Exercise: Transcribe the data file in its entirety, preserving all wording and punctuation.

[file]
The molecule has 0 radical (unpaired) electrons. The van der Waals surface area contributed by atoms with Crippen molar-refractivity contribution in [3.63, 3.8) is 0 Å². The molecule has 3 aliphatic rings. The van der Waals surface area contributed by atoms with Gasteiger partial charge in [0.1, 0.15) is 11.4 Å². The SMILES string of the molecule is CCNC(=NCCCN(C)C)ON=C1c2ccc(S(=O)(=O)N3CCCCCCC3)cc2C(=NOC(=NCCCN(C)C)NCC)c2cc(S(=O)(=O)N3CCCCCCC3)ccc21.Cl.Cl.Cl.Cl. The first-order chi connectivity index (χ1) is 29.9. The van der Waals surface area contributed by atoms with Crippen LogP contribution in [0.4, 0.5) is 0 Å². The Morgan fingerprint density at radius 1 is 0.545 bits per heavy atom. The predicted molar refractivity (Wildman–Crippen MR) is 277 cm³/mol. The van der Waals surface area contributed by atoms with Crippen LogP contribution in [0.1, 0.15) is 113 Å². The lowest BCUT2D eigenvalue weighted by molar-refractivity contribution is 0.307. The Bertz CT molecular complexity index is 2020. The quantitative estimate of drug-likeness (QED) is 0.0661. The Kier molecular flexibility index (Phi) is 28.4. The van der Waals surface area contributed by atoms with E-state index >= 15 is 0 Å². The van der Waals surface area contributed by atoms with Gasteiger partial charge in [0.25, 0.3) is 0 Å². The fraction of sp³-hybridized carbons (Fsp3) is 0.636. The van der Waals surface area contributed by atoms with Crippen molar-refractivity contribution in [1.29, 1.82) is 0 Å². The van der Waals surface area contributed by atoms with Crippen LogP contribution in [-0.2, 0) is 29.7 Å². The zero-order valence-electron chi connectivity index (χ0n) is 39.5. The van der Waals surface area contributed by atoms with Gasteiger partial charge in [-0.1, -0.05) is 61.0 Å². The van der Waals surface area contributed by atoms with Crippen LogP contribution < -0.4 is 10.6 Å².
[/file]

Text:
The molecule has 0 radical (unpaired) electrons. The van der Waals surface area contributed by atoms with Crippen molar-refractivity contribution in [3.63, 3.8) is 0 Å². The molecule has 3 aliphatic rings. The van der Waals surface area contributed by atoms with Gasteiger partial charge in [0.1, 0.15) is 11.4 Å². The SMILES string of the molecule is CCNC(=NCCCN(C)C)ON=C1c2ccc(S(=O)(=O)N3CCCCCCC3)cc2C(=NOC(=NCCCN(C)C)NCC)c2cc(S(=O)(=O)N3CCCCCCC3)ccc21.Cl.Cl.Cl.Cl. The first-order chi connectivity index (χ1) is 29.9. The van der Waals surface area contributed by atoms with Crippen LogP contribution in [0.4, 0.5) is 0 Å². The Morgan fingerprint density at radius 1 is 0.545 bits per heavy atom. The predicted molar refractivity (Wildman–Crippen MR) is 277 cm³/mol. The van der Waals surface area contributed by atoms with Crippen LogP contribution in [0.1, 0.15) is 113 Å². The lowest BCUT2D eigenvalue weighted by molar-refractivity contribution is 0.307. The Bertz CT molecular complexity index is 2020. The quantitative estimate of drug-likeness (QED) is 0.0661. The Kier molecular flexibility index (Phi) is 28.4. The van der Waals surface area contributed by atoms with E-state index >= 15 is 0 Å². The van der Waals surface area contributed by atoms with Gasteiger partial charge in [0.25, 0.3) is 0 Å². The fraction of sp³-hybridized carbons (Fsp3) is 0.636. The van der Waals surface area contributed by atoms with Crippen molar-refractivity contribution in [1.29, 1.82) is 0 Å². The van der Waals surface area contributed by atoms with Crippen LogP contribution in [-0.2, 0) is 29.7 Å². The zero-order valence-electron chi connectivity index (χ0n) is 39.5. The van der Waals surface area contributed by atoms with Gasteiger partial charge in [-0.1, -0.05) is 61.0 Å². The van der Waals surface area contributed by atoms with Crippen LogP contribution < -0.4 is 10.6 Å².